A report on the EuroVisionNet event "The Consolidated Vision Conference" at the European Parliament in Brussels, Belgium - June 22nd 2011, 6:00pm – 9:15pm
Dr Charles Tannock, a Member of European Parliament for the London Constituency, sponsored a parliamentary evening at the European Parliament in Brussels on 22nd June 2011. The title of the meeting was “Finding New Treatments for Blinding Disorders”. This meeting was supported by a grant from the European Union, called EuroVisionNet.
There were five speakers and an audience of sixty individuals, including Members of European Parliament and individuals from the European Commission.
The meeting opened with a welcoming address from Dr Charles Tannock. Dr Tannock explained to the audience that he had trained at the Middlesex medical school in London as a doctor. The Middlesex medical school is now part of University College London. He had trained in Psychiatry and held a consultant position at University College Hospital London until he was elected to the European Parliament. He welcomed the participants to the European Parliament and emphasised how pleased he was to sponsor the meeting.
The opening talk was by Professor Eberhart Zrenner who set the scene by emphasising what an important problem visual impairment was in Europe. He gave a brief introduction to the major causes of blindness in Europe including an estimate of the numbers of blind and partially sighted individuals living within Europe. He continued by emphasising the importance of translational research to develop new treatments. He finished his talk by showing an example of how multi-disciplinary collaborations can develop new treatments. He described the advances that have been made in developing the retinal implant which allows patients who have lost the light sensitive cells (photoreceptors) in the retina to see again by stimulating the nerve fibres in the retina.
Christina Fasser, the president of Retina International, an organisation of patient support groups and research charities, spoke about translational research from the patients’ perspective. She emphasised the fact that patients are extremely keen to develop new treatments and are keen for international collaboration in the research effort to develop these treatments.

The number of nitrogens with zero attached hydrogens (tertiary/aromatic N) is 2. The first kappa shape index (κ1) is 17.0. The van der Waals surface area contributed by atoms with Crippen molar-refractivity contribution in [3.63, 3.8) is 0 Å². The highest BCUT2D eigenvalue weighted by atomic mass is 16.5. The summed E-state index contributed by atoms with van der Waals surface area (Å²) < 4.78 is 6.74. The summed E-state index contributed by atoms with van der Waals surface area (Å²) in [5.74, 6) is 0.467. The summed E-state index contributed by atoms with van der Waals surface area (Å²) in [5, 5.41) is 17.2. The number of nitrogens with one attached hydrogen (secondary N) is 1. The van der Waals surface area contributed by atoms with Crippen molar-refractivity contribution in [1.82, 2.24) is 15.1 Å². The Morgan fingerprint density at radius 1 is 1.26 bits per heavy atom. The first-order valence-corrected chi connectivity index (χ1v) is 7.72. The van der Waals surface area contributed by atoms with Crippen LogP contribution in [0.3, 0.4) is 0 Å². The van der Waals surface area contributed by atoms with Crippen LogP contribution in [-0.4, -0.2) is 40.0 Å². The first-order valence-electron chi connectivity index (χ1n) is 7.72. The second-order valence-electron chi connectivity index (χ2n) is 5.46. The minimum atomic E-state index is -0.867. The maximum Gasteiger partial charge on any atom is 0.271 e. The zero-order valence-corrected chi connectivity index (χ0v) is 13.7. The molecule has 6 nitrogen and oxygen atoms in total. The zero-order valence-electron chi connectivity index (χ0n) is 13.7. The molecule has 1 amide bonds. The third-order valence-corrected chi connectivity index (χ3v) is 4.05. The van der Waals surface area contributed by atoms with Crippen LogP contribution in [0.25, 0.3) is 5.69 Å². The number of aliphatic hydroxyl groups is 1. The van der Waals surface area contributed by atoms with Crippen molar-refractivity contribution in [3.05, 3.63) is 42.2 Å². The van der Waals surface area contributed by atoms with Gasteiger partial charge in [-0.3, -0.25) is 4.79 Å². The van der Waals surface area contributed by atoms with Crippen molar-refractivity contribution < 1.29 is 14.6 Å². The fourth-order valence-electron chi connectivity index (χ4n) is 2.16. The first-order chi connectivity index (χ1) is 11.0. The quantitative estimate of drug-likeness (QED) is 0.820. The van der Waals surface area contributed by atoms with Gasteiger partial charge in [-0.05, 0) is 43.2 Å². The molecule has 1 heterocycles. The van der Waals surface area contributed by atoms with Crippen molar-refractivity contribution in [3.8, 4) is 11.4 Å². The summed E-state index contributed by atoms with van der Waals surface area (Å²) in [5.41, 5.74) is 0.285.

The third speaker was Professor José Cunha-Vaz from Coimbra in Portugal who highlighted the need for collaboration across Europe for clinical trials. He gave an account of the clinical research network which is set up across Europe to develop the infrastructure for European-wide clinical trials.
James Jorkasky spoke next. James is the Executive Director of the National Alliance for Eye and Vision Research. This is an organisation which lobbies in the United States to increase funding for vision research. James gave a very informative and entertaining account of his role in supporting vision research in the United States and gave useful insights into how to lobby politicians to increase awareness of the need for vision research. He was careful to point out that there were significant cultural and other differences between Europe and North America, but there is much to be learnt from his experience in the United States.
The final talk was by Professor Peng Tee Khaw, professor of Ophthalmology at the Institute of Ophthalmology and Moorfields Eye Hospital, London. Professor Khaw is Director of the National Institute of Health Research, Biomedical Research Centre in London. Like the other speakers, Peng emphasised the great importance of translational research and gave some important examples about how advances in basic science are now being translated into clinical practice.
Finally, Professor José Sahel, Professor of Ophthalmology at the Quinze-Vingts Hospital in Paris and Director of the Institute of Vision in Paris gave a brief summing up of the key points he had taken away from the meeting.
At the end of the meeting there was a wine reception where the speakers could meet with the participants for further discussions. The meeting was judged a success and worth repeating, although we need to give further thought to the timing of the meeting so that more MEP and Commission staff are able to attend.